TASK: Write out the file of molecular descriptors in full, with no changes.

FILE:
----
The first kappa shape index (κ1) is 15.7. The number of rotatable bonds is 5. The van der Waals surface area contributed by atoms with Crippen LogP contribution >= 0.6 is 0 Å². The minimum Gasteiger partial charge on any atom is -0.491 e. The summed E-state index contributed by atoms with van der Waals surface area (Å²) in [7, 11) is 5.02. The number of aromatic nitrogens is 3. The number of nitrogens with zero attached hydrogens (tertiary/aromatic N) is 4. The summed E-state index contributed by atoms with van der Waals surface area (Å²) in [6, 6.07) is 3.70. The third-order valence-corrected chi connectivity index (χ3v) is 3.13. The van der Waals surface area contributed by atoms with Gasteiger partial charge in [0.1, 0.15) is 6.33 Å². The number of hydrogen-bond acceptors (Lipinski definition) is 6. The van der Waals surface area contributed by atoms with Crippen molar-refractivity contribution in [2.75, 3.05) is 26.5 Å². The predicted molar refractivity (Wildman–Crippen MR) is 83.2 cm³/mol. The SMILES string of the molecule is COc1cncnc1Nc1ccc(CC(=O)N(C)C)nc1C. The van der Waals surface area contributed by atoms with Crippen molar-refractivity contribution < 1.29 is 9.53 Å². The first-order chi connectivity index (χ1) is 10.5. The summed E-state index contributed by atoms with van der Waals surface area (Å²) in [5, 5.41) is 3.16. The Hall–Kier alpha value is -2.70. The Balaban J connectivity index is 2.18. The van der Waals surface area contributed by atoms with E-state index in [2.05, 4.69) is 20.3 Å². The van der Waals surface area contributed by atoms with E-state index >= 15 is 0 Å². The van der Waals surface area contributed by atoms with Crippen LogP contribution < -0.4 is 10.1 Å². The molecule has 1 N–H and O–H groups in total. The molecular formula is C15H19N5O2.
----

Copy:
The first kappa shape index (κ1) is 15.7. The number of rotatable bonds is 5. The van der Waals surface area contributed by atoms with Crippen LogP contribution >= 0.6 is 0 Å². The minimum Gasteiger partial charge on any atom is -0.491 e. The summed E-state index contributed by atoms with van der Waals surface area (Å²) in [7, 11) is 5.02. The number of aromatic nitrogens is 3. The number of nitrogens with zero attached hydrogens (tertiary/aromatic N) is 4. The summed E-state index contributed by atoms with van der Waals surface area (Å²) in [6, 6.07) is 3.70. The third-order valence-corrected chi connectivity index (χ3v) is 3.13. The van der Waals surface area contributed by atoms with Gasteiger partial charge in [0.1, 0.15) is 6.33 Å². The number of hydrogen-bond acceptors (Lipinski definition) is 6. The van der Waals surface area contributed by atoms with Crippen molar-refractivity contribution in [2.75, 3.05) is 26.5 Å². The predicted molar refractivity (Wildman–Crippen MR) is 83.2 cm³/mol. The SMILES string of the molecule is COc1cncnc1Nc1ccc(CC(=O)N(C)C)nc1C. The van der Waals surface area contributed by atoms with Crippen molar-refractivity contribution < 1.29 is 9.53 Å². The first-order chi connectivity index (χ1) is 10.5. The summed E-state index contributed by atoms with van der Waals surface area (Å²) in [5, 5.41) is 3.16. The Hall–Kier alpha value is -2.70. The Balaban J connectivity index is 2.18. The van der Waals surface area contributed by atoms with E-state index in [2.05, 4.69) is 20.3 Å². The van der Waals surface area contributed by atoms with E-state index >= 15 is 0 Å². The van der Waals surface area contributed by atoms with Crippen LogP contribution < -0.4 is 10.1 Å². The molecule has 1 N–H and O–H groups in total. The molecular formula is C15H19N5O2.